The test for less favourable treatment is clearly an objective one and the question that is to be asked is whether the complainant would have been treated differently more favourably had it not been for his sex. Thus, the tribunal must ask what the ‘conscious or subconscious reason for treating the claimant less favourably was’ (Nagarajan v. London Regional Transport)1. The decision of less favourable treatment is for the tribunal to decide and it is not a difficult one.
In order to determine less favourable treatment, a comparison with an actual or hypothetical comparator is to be made, however it is necessary that the relevant circumstances of the complainant and the comparative group are same or not materially different. Thus, in Shamoon v Chief Constable of the Royal Ulster Constabulary2, it was stated that
From s.63A and Igen v Wong3 it is clear that the evidential burden to show facts from which Employment Tribunal can conclude that the employer has committed an act of discrimination and if such burden is met then the legal burden shifts to the employer who has to show that the reason for the treatment was not related in any way with claimant’s sex. Thus, if an inadequate explanation is provided the Employment Tribunal must fina that the employer committed an act of unlawful discrimination.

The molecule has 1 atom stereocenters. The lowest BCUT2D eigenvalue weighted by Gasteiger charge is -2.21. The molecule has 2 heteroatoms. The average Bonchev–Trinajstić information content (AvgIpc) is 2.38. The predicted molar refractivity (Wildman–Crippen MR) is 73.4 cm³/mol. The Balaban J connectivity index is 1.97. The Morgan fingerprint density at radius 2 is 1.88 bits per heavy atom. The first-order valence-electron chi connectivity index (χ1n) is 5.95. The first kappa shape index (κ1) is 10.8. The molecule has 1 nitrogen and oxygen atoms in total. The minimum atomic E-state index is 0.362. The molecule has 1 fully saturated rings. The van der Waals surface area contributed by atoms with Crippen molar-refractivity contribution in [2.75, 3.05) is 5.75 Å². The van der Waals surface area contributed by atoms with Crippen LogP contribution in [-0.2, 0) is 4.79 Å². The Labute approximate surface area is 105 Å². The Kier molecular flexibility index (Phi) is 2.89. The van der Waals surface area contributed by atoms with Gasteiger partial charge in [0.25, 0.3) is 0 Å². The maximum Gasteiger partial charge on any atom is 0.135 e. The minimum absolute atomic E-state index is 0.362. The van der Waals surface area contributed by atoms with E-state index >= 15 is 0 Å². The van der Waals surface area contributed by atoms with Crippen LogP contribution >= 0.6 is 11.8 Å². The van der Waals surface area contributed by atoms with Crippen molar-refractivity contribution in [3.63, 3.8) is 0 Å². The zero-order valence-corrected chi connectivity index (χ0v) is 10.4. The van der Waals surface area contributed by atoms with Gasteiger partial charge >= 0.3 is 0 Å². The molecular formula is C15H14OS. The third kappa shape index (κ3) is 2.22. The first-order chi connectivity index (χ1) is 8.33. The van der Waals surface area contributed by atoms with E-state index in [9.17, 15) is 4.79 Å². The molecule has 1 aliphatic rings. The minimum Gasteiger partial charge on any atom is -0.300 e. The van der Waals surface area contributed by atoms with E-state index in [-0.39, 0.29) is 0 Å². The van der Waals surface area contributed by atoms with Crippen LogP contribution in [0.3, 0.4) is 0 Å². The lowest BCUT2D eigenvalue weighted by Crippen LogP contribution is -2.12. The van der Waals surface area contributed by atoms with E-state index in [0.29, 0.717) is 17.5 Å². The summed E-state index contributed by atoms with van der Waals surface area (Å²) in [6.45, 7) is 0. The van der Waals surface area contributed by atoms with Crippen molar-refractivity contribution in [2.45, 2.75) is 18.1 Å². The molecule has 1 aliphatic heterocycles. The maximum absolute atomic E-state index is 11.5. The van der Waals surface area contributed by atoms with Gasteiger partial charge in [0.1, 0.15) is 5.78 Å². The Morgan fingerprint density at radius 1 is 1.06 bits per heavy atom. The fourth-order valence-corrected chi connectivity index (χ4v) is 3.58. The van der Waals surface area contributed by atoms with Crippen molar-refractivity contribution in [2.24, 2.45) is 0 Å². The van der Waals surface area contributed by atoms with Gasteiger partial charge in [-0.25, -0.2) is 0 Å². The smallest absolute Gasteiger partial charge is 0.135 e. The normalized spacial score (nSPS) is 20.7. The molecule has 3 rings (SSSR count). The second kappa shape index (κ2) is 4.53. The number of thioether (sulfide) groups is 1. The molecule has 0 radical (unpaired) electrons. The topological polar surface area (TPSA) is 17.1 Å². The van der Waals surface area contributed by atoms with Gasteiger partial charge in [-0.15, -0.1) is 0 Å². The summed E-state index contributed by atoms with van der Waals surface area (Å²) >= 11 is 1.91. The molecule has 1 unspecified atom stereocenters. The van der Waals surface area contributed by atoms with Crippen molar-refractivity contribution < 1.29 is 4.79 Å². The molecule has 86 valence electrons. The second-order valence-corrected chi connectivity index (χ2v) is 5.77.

In the current scenario it is quite evident that Graham has received less favourable treatment on the ground of his sex and this is clear from what has been said by IRU in their reason for rejecting Graham. Furthermore, if a hypothetical comparator is drawn then in the same circumstances a woman would have received more favourable treatment and thus direct discrimination is established.
The remedies that might be available to Graham are a recommendation that IRU should take action so as to reduce the effect of the discrimination. Further, he could receive compensation which could include pecuniary losses if any and injury to feelings.